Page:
April 10th Clear and pleasant over head, but the mud and slush is about six inches deep in camp, rendering it very unpleasant. Being entirely out of provisions we had no breakfast or dinner. There was considerable excitement caused by the dispatches announcing the battle at Pittsburg Landing, and rumors of the capture of the Zouves J'Afrique. Two men belonging to the 16th Indiana were found today some three or four miles from camp tied up to trees dead. They had been out foraging and venturing too far, had been captured by guerillas, tied to the trees and subjected to horrible indignities after which their inhuman captures had cut off their privates and stuck them in their mouths, leaving them, if not already dead, to die in this position. Threats of vengance were heard on all sides, and the Indiana troops at this point would not have been safe men for the enemy to encounter just at this time.

April 11th The enemy shows some signs of activity in our front. The 29th Pennsylvania was forced to fall back today to our position. A reconnaissance was made by our cavalry during the night.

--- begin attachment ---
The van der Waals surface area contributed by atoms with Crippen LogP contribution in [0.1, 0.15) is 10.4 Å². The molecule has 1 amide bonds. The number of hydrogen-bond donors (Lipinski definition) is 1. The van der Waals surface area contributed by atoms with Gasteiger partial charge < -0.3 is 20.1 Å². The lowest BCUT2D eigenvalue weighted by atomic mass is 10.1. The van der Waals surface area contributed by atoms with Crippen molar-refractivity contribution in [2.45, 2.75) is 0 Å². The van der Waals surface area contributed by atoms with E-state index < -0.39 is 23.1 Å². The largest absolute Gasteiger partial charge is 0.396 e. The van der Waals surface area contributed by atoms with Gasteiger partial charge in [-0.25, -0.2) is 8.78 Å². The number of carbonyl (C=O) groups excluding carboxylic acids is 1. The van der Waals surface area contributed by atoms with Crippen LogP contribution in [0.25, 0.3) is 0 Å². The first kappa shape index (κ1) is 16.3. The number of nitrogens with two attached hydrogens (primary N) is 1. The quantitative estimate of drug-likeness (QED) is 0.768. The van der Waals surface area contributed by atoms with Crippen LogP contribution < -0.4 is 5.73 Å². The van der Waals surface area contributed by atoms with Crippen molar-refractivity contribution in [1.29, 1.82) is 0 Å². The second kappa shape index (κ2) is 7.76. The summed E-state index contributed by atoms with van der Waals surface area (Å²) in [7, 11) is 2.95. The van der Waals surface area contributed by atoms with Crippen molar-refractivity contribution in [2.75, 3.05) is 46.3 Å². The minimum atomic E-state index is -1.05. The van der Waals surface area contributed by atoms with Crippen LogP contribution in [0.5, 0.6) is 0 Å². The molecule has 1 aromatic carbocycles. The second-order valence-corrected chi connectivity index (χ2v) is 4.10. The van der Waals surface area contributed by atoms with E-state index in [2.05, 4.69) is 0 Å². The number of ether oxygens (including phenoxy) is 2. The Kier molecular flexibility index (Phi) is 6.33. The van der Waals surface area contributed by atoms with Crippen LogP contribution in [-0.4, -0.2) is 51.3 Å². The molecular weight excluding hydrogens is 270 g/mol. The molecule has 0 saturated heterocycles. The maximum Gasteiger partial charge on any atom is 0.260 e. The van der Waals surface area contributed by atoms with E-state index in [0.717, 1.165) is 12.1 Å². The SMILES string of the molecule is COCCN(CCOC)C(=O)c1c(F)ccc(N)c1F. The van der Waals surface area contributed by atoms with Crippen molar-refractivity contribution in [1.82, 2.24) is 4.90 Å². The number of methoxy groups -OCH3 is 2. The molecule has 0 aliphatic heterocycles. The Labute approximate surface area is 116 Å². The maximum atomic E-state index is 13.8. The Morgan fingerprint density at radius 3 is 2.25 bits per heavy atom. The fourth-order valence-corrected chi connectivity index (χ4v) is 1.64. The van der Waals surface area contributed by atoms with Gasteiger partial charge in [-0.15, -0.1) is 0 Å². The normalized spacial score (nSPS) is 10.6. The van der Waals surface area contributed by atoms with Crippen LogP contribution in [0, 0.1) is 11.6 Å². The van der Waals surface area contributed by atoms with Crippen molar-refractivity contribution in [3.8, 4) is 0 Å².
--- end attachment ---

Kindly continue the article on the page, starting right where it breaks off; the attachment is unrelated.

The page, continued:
April 12th Indications point to some stirring events in this department at an early day. Capt. Williams returned from Washington and took command of the company, having been duly exchanged. This is very satisfactory to the men, who are tired of serving under an officer, who gives but little heed to their wants, or his own duties, but devotes his time and money to the task of punishing all the bad whiskey he can get. Everything quiet in camp during the next two days. The only thing of interest being a kind of general settlement between the Captain and the 1st Lieutenant who had indulged in many disparaging remarks concerning the Captain and tried in various ways to injure his standing with the regiment and with the company. The Captain used very plain but forcible language in telling the Lieutenant what he thought of him as an officer and as a man, and his opinion as expressed was not at all flattering. It was a richly deserved rebuke and was taken by the Lieutenant like a whipped cur, and did not add to his standing with the regiment.